We then needed some hinges so, after a break of a couple of hours while Barry had lunch and chill time, we went off to DDS (demolition store) on my suggestion. There were few hinges, but the store itself was an eye opener to Barry and he commented, 'this is my kind of place.' Then when he was paying for the hinges he announced to the assistant, who looked a bit nonplussed, 'I am going home now to work with my power tools'.

Successful therapeutic input in brain injury.

It was easy enough to know when you got things right with Barry since there was that jolt of recognition that came when he was on the right track. It was as though the path was already there in him and it was my job to help him to have enough experience so that he could recognise his direction..

That evening he hung the first door by himself and while there was an uneven gap along the top, it fitted well enough for what was needed. I saw Barry again 5 days later and he had not got any further than that.

My work with Barry seemed to be succeeding because I was so firmly focussed on the end product, success was not optional - it was all that mattered. One of the facilitators said at about this time: "it just gives us so much courage when we see someone like you coming in and managing to finish something with Barry". No one had been able to finish anything with him since he moved down to Rathnew, because the focus had been on pleasing him or changing him. Yet it was by focussing on the end product, knowing the things that were associated with it that I managed to induce him into completing things for the first time. I knew that Barry would want to finish what was started, if he was given the means to doing so.

It was easy to get him up, since he had gone to bed by midnight (which was pretty unusual) and he was ready to leave the house by 11am. Hardware Galore is one of his favourite places and we were going there together in his car, which increased the motivation. It took him about an hour to decide on which screws and hinges to get. We then went home for lunch and chill time and by 3pm he was up and keen to get on with his work. For once he did not want another cup of coffee and a smoke, which would normally take half an hour. He was able to make a second door after a brief discussion and at this point I looked superfluous, so he suggested I get a project of my own to do. It was becoming clear that the difficulty was not in the actual steps of the task, at least in a simple job like this.

I was back again after another 2 days and this time Barry was feeling depressed and slow. He was ready by 11am but he did not want to do any work until he got some cigarettes, so we walked down to the local dairy. The 3rd door posed a few extra problems about exactly where to put the hinges and how the door should open. He was slow to grasp ideas, but at the same time he wanted to get started and did not want to stop for lunch at midday. By 1pm he was exhausted and cooking 2 minute noodles for his lunch took him over half an hour and considerable effort and thought.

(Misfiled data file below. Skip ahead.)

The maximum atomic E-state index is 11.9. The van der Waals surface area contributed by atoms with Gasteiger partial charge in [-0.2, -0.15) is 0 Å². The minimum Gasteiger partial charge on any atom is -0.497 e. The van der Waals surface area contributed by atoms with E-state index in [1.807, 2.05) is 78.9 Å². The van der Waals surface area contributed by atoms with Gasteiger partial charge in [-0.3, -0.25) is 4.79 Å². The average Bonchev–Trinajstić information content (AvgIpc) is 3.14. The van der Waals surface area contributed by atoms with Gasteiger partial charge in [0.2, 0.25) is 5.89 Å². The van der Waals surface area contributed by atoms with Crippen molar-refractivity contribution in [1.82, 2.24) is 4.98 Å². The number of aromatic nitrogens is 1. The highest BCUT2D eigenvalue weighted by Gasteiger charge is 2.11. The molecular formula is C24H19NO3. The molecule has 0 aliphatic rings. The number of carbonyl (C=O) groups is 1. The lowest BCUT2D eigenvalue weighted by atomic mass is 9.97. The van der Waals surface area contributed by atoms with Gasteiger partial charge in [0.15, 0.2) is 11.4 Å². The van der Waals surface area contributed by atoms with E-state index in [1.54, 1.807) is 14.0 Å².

I called him from his chill-time before I left at 3pm and, when the facilitator arrived at 5pm, Barry said that he was 'bumming out with these doors.' The facilitator suggested some more alternatives for how do make it and was impressed by how determined Barry seemed to be to succeed. Barry ignored all these suggestions, but got back to the job. Unfortunately an hour later he hit his shoulder and there was a big cursing routine and a few bangs. By the end of the evening, however, he had managed to get the door finished. This completing of a task by himself was a first and it opened up new horizons about what was possible for and with Barry.

It would be very tempting to value the amount of perseverance that he was showing over the final end product, but the experiences are qualitatively different. I insist on his success because there is much more at stake when something is actually completed. The completed cupboard door will be there afterwards, long after the time that the trying took place.

Putting on those three doors was done over a period of about 10 days, which meant that he had kept at the job fairly consistently. This was the first time that he had kept going in any job by himself. When I came in the following Monday he suggested that I go through to the workshop to see the finished job. I was so proud of him. It felt like a breakthrough and, I am sure it was with this job in mind that Barry said to me a few days later he would 'like to do handyman stuff for others'.....


Next page: At work